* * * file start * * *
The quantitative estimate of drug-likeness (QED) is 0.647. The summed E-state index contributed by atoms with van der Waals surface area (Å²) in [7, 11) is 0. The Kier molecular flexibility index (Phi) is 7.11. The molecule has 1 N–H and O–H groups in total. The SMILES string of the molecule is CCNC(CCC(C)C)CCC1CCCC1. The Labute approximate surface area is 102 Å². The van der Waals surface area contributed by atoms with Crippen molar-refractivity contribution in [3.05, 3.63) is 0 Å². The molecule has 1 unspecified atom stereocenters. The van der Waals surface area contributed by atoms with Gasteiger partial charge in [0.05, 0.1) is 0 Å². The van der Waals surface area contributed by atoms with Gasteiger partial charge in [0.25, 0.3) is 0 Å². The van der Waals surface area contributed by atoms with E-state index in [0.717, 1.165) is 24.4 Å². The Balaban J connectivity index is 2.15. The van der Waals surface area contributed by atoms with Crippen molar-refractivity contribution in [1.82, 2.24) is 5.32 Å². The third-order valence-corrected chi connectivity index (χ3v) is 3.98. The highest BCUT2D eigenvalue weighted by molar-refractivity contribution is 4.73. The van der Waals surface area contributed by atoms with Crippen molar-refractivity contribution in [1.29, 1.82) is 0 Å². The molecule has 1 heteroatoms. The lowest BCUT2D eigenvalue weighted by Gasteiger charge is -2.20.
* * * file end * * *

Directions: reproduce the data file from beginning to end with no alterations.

The quantitative estimate of drug-likeness (QED) is 0.647. The summed E-state index contributed by atoms with van der Waals surface area (Å²) in [7, 11) is 0. The Kier molecular flexibility index (Phi) is 7.11. The molecule has 1 N–H and O–H groups in total. The SMILES string of the molecule is CCNC(CCC(C)C)CCC1CCCC1. The Labute approximate surface area is 102 Å². The van der Waals surface area contributed by atoms with Crippen molar-refractivity contribution in [3.05, 3.63) is 0 Å². The molecule has 1 unspecified atom stereocenters. The van der Waals surface area contributed by atoms with Gasteiger partial charge in [0.05, 0.1) is 0 Å². The van der Waals surface area contributed by atoms with Gasteiger partial charge in [0.25, 0.3) is 0 Å². The van der Waals surface area contributed by atoms with E-state index in [0.717, 1.165) is 24.4 Å². The Balaban J connectivity index is 2.15. The van der Waals surface area contributed by atoms with Crippen molar-refractivity contribution in [1.82, 2.24) is 5.32 Å². The third-order valence-corrected chi connectivity index (χ3v) is 3.98. The highest BCUT2D eigenvalue weighted by molar-refractivity contribution is 4.73. The van der Waals surface area contributed by atoms with Crippen molar-refractivity contribution in [1.29, 1.82) is 0 Å². The molecule has 1 heteroatoms. The lowest BCUT2D eigenvalue weighted by Gasteiger charge is -2.20.